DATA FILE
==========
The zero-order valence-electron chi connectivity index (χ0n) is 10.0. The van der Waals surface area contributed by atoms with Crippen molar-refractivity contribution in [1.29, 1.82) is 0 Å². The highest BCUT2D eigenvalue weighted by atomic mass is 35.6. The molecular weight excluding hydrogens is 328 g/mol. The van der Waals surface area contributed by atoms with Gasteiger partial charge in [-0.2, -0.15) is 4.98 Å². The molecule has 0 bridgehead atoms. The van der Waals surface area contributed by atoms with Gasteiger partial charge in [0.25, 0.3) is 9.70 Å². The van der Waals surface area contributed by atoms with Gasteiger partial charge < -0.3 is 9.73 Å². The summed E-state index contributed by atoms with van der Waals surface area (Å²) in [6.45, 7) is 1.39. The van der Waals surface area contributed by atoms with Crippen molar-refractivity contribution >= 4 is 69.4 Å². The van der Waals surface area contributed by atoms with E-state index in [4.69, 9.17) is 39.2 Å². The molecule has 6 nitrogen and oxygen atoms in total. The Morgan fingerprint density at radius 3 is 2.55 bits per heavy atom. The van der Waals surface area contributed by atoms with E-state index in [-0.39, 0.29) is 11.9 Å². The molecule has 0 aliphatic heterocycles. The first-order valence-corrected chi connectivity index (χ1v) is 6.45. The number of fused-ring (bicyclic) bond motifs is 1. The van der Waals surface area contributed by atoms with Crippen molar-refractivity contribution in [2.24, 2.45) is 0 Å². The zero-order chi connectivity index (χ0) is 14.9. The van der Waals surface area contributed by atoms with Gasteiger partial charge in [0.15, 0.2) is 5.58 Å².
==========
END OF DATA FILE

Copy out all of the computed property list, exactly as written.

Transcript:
The zero-order valence-electron chi connectivity index (χ0n) is 10.0. The van der Waals surface area contributed by atoms with Crippen molar-refractivity contribution in [1.29, 1.82) is 0 Å². The highest BCUT2D eigenvalue weighted by atomic mass is 35.6. The molecular weight excluding hydrogens is 328 g/mol. The van der Waals surface area contributed by atoms with Gasteiger partial charge in [-0.2, -0.15) is 4.98 Å². The molecule has 0 bridgehead atoms. The van der Waals surface area contributed by atoms with Gasteiger partial charge in [0.25, 0.3) is 9.70 Å². The van der Waals surface area contributed by atoms with Gasteiger partial charge < -0.3 is 9.73 Å². The summed E-state index contributed by atoms with van der Waals surface area (Å²) in [6.45, 7) is 1.39. The van der Waals surface area contributed by atoms with Crippen molar-refractivity contribution >= 4 is 69.4 Å². The van der Waals surface area contributed by atoms with E-state index in [4.69, 9.17) is 39.2 Å². The molecule has 6 nitrogen and oxygen atoms in total. The Morgan fingerprint density at radius 3 is 2.55 bits per heavy atom. The van der Waals surface area contributed by atoms with E-state index in [-0.39, 0.29) is 11.9 Å². The molecule has 0 aliphatic heterocycles. The first-order valence-corrected chi connectivity index (χ1v) is 6.45. The number of fused-ring (bicyclic) bond motifs is 1. The van der Waals surface area contributed by atoms with Crippen molar-refractivity contribution in [2.24, 2.45) is 0 Å². The zero-order chi connectivity index (χ0) is 14.9. The van der Waals surface area contributed by atoms with Gasteiger partial charge in [0.15, 0.2) is 5.58 Å².